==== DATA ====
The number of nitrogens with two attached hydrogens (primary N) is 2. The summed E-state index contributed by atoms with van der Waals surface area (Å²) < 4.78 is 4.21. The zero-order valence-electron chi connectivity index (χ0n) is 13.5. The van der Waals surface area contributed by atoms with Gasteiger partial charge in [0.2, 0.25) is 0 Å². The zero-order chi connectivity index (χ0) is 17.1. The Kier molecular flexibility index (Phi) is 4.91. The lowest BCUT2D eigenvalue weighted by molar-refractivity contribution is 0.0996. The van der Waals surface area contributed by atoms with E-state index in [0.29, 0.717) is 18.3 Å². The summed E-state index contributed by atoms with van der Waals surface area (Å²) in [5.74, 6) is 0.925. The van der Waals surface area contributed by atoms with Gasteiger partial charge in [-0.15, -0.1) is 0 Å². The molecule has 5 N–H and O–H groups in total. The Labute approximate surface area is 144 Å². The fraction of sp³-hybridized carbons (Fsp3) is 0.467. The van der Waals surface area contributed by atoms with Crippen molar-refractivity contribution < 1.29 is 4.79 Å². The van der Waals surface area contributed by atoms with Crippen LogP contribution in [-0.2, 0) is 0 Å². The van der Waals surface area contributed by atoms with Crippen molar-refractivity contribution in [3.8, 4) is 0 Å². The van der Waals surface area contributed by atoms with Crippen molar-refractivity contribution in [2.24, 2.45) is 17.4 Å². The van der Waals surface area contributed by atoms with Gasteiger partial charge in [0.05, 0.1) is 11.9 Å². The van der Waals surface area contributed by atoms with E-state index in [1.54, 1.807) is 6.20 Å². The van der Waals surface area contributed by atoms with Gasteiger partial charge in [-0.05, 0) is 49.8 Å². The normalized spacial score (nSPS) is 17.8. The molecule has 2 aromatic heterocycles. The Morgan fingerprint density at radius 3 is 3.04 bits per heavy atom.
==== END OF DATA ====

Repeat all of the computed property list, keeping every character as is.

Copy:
The number of nitrogens with two attached hydrogens (primary N) is 2. The summed E-state index contributed by atoms with van der Waals surface area (Å²) < 4.78 is 4.21. The zero-order valence-electron chi connectivity index (χ0n) is 13.5. The van der Waals surface area contributed by atoms with Gasteiger partial charge in [0.2, 0.25) is 0 Å². The zero-order chi connectivity index (χ0) is 17.1. The Kier molecular flexibility index (Phi) is 4.91. The lowest BCUT2D eigenvalue weighted by molar-refractivity contribution is 0.0996. The van der Waals surface area contributed by atoms with E-state index in [0.29, 0.717) is 18.3 Å². The summed E-state index contributed by atoms with van der Waals surface area (Å²) in [5.74, 6) is 0.925. The van der Waals surface area contributed by atoms with Gasteiger partial charge in [-0.15, -0.1) is 0 Å². The molecule has 5 N–H and O–H groups in total. The Labute approximate surface area is 144 Å². The fraction of sp³-hybridized carbons (Fsp3) is 0.467. The van der Waals surface area contributed by atoms with Crippen molar-refractivity contribution < 1.29 is 4.79 Å². The van der Waals surface area contributed by atoms with Crippen LogP contribution in [-0.2, 0) is 0 Å². The van der Waals surface area contributed by atoms with Crippen molar-refractivity contribution in [3.8, 4) is 0 Å². The van der Waals surface area contributed by atoms with Crippen molar-refractivity contribution in [2.24, 2.45) is 17.4 Å². The van der Waals surface area contributed by atoms with Gasteiger partial charge in [0.05, 0.1) is 11.9 Å². The van der Waals surface area contributed by atoms with E-state index in [1.54, 1.807) is 6.20 Å². The van der Waals surface area contributed by atoms with Gasteiger partial charge in [-0.05, 0) is 49.8 Å². The normalized spacial score (nSPS) is 17.8. The molecule has 2 aromatic heterocycles. The Morgan fingerprint density at radius 3 is 3.04 bits per heavy atom.